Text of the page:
NOTED & QUOTED: Redistricting update: Uptown Latinos push to increase political power
Rep. Charles Rangel opposes plan from the Dominican American National Roundtable
By Joe Tepper And Michael J. Feeney / NEW YORK DAILY NEWS
Sunday, March 4, 2012, 4:00 AM
Congressman Charles Rangel understands Latinos want to be represented in Congress – he just doesn’t want it to cost him his job.
“I can’t blame any group or people who would like to be represented at the highest position possible,” he told the Daily News in a statement. “But as any elected official would say – just not at my expense.”
Rangel soldified his political career representing African Americans in the 15th district which was drawn to encompass a large black population.
Changing demographics in Harlem and across the city have led to a push for a new district that would include the growing Latino population.
Rangel’s 15th district covers all of Upper Manhattan, a small portion of the Bronx and Rikers Island.
The new district – proposed by the Dominican American National Roundtable – would represent Washington Heights, Inwood, the west Bronx and Corona and Jackson Heights in Queens.
Supporters contend creating the seat would fairly represent the 2.1 million Latinos in the city, an 8% increase from 2000 to 2010.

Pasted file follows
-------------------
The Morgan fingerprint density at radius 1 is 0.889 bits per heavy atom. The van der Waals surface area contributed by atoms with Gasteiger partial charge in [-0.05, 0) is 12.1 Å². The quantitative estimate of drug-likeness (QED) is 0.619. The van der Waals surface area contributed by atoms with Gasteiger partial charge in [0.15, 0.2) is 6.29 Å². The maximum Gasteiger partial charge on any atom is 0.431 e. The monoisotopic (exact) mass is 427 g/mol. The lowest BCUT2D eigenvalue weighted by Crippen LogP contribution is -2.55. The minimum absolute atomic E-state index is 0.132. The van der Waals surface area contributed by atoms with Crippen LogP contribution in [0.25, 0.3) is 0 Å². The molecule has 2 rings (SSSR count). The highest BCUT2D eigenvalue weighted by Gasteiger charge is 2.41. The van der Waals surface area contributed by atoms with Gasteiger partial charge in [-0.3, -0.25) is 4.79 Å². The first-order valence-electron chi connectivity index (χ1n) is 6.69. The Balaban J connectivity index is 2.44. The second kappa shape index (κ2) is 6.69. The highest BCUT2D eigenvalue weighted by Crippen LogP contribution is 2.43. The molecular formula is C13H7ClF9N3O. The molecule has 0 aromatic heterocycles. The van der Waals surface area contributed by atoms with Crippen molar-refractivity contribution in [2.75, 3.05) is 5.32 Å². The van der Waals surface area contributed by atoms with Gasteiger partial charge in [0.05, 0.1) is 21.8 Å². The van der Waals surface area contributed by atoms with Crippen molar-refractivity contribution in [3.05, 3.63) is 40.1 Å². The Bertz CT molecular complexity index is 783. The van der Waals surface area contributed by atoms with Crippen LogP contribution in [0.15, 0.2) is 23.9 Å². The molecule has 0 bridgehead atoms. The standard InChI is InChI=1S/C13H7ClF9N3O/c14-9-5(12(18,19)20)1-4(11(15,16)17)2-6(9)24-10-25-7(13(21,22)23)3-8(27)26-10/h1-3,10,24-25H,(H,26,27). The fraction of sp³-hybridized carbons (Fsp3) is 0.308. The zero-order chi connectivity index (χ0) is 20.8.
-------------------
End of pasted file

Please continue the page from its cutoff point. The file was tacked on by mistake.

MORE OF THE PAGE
Census data from 2010 show the 15th Congressional District is currently 46% Latino. Though the Hispanic population in the district was 50% in 2000, it dropped less dramatically than the black population which fell 18%.
The new district would be 66% Hispanic.
Councilman Ydanis Rodriguez is confident the new district will become a reality. How that happens remains to be seen.
“Now that the maps are submitted, this process is headed to the courts, and I’m confident that the judges will see the reality of the numbers,” said Rodriguez. “Our community has grown and the only fair outcome of redistricting in Northern Manhattan would be the election of a third Latino to our city’s Congressional delegation, an effort that I think Congressman Rangel appreciates.”
If the Roundtable’s plan is approved, Rangel’s district would shift to include the Bronx and Westchester – which he has strongly opposed.
With powerful politicians and advocacy groups at odds, a federal judge in Brooklyn has been appointed to redraw the state’s congressional boundaries by March 12.
Sen. Adriano Espaillat called the push for a new district “democracy at its very best.”
“Having witnessed a population explosion in the last two decades and to say that there are only two Latino Congressional members out of 13 is a travesty that we will overturn this year,” he said.
Miguel Santana, chairman of the Dominican American National Roundtable, along with Rodriguez and Espaillat led a march from Inwood to the Bronx on Feb. 26 to rally for the new seat.
Santana said the march down W. 207th St. into the Bronx was also symbolic because many residents have also left Upper Manhattan for the northern borough.
“We need representation,” he said. “We need another elected official that can actually represent this growing population.”
The chances of this new district becoming a reality is likely, said one expert.
“Both parties want to capture Hispanic votes to the extent this is a way to capture those votes,” said David Birdsell, dean of Baruch College’s School of Public Affairs.
“Nobody wants to be in the position of denying this additional seat.”